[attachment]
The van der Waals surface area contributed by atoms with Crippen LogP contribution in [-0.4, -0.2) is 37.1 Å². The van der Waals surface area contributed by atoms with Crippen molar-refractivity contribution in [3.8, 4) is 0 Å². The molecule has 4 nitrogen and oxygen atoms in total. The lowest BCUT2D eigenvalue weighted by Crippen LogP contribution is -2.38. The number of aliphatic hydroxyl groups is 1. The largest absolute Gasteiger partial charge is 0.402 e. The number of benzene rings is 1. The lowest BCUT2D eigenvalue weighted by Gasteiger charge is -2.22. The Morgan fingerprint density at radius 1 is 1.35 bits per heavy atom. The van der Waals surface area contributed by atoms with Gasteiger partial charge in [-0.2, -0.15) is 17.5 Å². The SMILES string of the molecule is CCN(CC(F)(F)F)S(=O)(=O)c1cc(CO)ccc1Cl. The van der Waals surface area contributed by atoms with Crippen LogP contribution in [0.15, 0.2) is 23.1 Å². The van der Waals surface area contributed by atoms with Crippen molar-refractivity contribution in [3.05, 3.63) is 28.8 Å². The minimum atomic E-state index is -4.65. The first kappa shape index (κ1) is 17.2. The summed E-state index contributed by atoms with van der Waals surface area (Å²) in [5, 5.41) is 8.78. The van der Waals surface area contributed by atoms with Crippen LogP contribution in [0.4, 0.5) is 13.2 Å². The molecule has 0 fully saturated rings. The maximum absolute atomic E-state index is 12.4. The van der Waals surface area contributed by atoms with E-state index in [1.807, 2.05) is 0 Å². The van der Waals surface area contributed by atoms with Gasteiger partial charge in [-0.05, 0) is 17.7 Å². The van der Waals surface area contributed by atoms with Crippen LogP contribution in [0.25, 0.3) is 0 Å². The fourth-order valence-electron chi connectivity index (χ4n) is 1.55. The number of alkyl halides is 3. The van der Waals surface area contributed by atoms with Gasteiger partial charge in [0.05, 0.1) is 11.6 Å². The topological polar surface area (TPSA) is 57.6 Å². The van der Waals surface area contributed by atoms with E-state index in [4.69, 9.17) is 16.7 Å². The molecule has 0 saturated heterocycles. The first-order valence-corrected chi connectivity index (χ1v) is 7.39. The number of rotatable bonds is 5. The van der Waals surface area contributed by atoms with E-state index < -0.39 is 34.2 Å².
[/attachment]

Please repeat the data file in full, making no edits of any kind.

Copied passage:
The van der Waals surface area contributed by atoms with Crippen LogP contribution in [-0.4, -0.2) is 37.1 Å². The van der Waals surface area contributed by atoms with Crippen molar-refractivity contribution in [3.8, 4) is 0 Å². The molecule has 4 nitrogen and oxygen atoms in total. The lowest BCUT2D eigenvalue weighted by Crippen LogP contribution is -2.38. The number of aliphatic hydroxyl groups is 1. The largest absolute Gasteiger partial charge is 0.402 e. The number of benzene rings is 1. The lowest BCUT2D eigenvalue weighted by Gasteiger charge is -2.22. The Morgan fingerprint density at radius 1 is 1.35 bits per heavy atom. The van der Waals surface area contributed by atoms with Gasteiger partial charge in [-0.2, -0.15) is 17.5 Å². The SMILES string of the molecule is CCN(CC(F)(F)F)S(=O)(=O)c1cc(CO)ccc1Cl. The van der Waals surface area contributed by atoms with Crippen LogP contribution in [0.15, 0.2) is 23.1 Å². The van der Waals surface area contributed by atoms with Crippen molar-refractivity contribution in [3.05, 3.63) is 28.8 Å². The minimum atomic E-state index is -4.65. The first kappa shape index (κ1) is 17.2. The summed E-state index contributed by atoms with van der Waals surface area (Å²) in [5, 5.41) is 8.78. The van der Waals surface area contributed by atoms with Crippen LogP contribution in [0.4, 0.5) is 13.2 Å². The molecule has 0 fully saturated rings. The maximum absolute atomic E-state index is 12.4. The van der Waals surface area contributed by atoms with E-state index in [1.807, 2.05) is 0 Å². The van der Waals surface area contributed by atoms with Gasteiger partial charge in [-0.05, 0) is 17.7 Å². The van der Waals surface area contributed by atoms with Crippen LogP contribution in [0.25, 0.3) is 0 Å². The fourth-order valence-electron chi connectivity index (χ4n) is 1.55. The number of alkyl halides is 3. The van der Waals surface area contributed by atoms with Gasteiger partial charge in [0.05, 0.1) is 11.6 Å². The topological polar surface area (TPSA) is 57.6 Å². The van der Waals surface area contributed by atoms with E-state index in [4.69, 9.17) is 16.7 Å². The molecule has 0 saturated heterocycles. The first-order valence-corrected chi connectivity index (χ1v) is 7.39. The number of rotatable bonds is 5. The van der Waals surface area contributed by atoms with E-state index < -0.39 is 34.2 Å².